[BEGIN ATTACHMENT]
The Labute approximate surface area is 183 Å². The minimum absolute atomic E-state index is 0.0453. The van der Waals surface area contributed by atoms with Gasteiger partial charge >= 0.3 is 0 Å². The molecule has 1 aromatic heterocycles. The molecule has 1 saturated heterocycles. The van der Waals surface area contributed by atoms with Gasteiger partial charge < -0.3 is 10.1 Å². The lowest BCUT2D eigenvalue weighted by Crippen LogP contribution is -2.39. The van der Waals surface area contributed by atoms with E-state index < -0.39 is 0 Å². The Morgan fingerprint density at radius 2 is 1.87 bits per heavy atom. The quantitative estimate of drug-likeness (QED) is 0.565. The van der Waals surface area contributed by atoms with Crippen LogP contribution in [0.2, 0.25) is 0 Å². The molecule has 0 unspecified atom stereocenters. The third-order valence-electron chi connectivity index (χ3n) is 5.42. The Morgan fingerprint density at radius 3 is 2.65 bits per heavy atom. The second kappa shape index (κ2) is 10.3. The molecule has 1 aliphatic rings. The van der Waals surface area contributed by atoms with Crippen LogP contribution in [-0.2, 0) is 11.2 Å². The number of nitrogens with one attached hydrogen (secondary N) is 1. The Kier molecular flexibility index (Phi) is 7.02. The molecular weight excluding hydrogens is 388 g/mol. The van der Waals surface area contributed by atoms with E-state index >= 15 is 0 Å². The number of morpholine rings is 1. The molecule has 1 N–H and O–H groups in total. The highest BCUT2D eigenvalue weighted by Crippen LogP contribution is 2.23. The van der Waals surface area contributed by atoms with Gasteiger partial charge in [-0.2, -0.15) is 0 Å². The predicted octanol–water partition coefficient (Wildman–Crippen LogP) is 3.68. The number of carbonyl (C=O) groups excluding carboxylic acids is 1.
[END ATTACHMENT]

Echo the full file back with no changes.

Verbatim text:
The Labute approximate surface area is 183 Å². The minimum absolute atomic E-state index is 0.0453. The van der Waals surface area contributed by atoms with Gasteiger partial charge >= 0.3 is 0 Å². The molecule has 1 aromatic heterocycles. The molecule has 1 saturated heterocycles. The van der Waals surface area contributed by atoms with Gasteiger partial charge < -0.3 is 10.1 Å². The lowest BCUT2D eigenvalue weighted by Crippen LogP contribution is -2.39. The van der Waals surface area contributed by atoms with E-state index < -0.39 is 0 Å². The Morgan fingerprint density at radius 2 is 1.87 bits per heavy atom. The quantitative estimate of drug-likeness (QED) is 0.565. The van der Waals surface area contributed by atoms with Crippen LogP contribution in [0.2, 0.25) is 0 Å². The molecule has 0 unspecified atom stereocenters. The third-order valence-electron chi connectivity index (χ3n) is 5.42. The Morgan fingerprint density at radius 3 is 2.65 bits per heavy atom. The second kappa shape index (κ2) is 10.3. The molecule has 1 aliphatic rings. The van der Waals surface area contributed by atoms with Crippen LogP contribution in [-0.2, 0) is 11.2 Å². The number of nitrogens with one attached hydrogen (secondary N) is 1. The Kier molecular flexibility index (Phi) is 7.02. The molecular weight excluding hydrogens is 388 g/mol. The van der Waals surface area contributed by atoms with E-state index >= 15 is 0 Å². The number of morpholine rings is 1. The molecule has 1 N–H and O–H groups in total. The highest BCUT2D eigenvalue weighted by Crippen LogP contribution is 2.23. The van der Waals surface area contributed by atoms with Gasteiger partial charge in [-0.2, -0.15) is 0 Å². The predicted octanol–water partition coefficient (Wildman–Crippen LogP) is 3.68. The number of carbonyl (C=O) groups excluding carboxylic acids is 1.